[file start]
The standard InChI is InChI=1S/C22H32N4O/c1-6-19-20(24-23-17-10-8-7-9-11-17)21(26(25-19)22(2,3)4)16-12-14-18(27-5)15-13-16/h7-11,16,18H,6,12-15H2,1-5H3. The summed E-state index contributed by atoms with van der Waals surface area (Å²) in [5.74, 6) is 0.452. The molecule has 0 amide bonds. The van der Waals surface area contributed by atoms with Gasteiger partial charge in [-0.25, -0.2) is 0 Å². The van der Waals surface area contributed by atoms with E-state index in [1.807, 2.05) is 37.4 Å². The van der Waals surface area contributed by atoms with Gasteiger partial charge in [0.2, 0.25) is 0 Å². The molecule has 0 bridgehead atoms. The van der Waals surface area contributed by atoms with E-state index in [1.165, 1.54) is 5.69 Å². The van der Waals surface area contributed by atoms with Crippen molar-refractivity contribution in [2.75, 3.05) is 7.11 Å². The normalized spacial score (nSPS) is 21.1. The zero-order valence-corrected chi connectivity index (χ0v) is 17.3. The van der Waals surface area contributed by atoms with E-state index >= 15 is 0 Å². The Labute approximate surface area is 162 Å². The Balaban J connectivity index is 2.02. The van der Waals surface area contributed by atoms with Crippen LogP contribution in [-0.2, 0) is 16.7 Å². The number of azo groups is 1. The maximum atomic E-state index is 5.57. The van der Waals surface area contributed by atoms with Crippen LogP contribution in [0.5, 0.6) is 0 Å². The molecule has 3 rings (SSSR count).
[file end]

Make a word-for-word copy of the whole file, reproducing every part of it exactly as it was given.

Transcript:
The standard InChI is InChI=1S/C22H32N4O/c1-6-19-20(24-23-17-10-8-7-9-11-17)21(26(25-19)22(2,3)4)16-12-14-18(27-5)15-13-16/h7-11,16,18H,6,12-15H2,1-5H3. The summed E-state index contributed by atoms with van der Waals surface area (Å²) in [5.74, 6) is 0.452. The molecule has 0 amide bonds. The van der Waals surface area contributed by atoms with Gasteiger partial charge in [-0.25, -0.2) is 0 Å². The van der Waals surface area contributed by atoms with E-state index in [1.807, 2.05) is 37.4 Å². The van der Waals surface area contributed by atoms with Gasteiger partial charge in [0.2, 0.25) is 0 Å². The molecule has 0 bridgehead atoms. The van der Waals surface area contributed by atoms with E-state index in [1.165, 1.54) is 5.69 Å². The van der Waals surface area contributed by atoms with Crippen molar-refractivity contribution in [2.75, 3.05) is 7.11 Å². The normalized spacial score (nSPS) is 21.1. The zero-order valence-corrected chi connectivity index (χ0v) is 17.3. The van der Waals surface area contributed by atoms with E-state index >= 15 is 0 Å². The Labute approximate surface area is 162 Å². The Balaban J connectivity index is 2.02. The van der Waals surface area contributed by atoms with Crippen LogP contribution in [-0.2, 0) is 16.7 Å². The number of azo groups is 1. The maximum atomic E-state index is 5.57. The van der Waals surface area contributed by atoms with Crippen LogP contribution in [0.5, 0.6) is 0 Å². The molecule has 3 rings (SSSR count).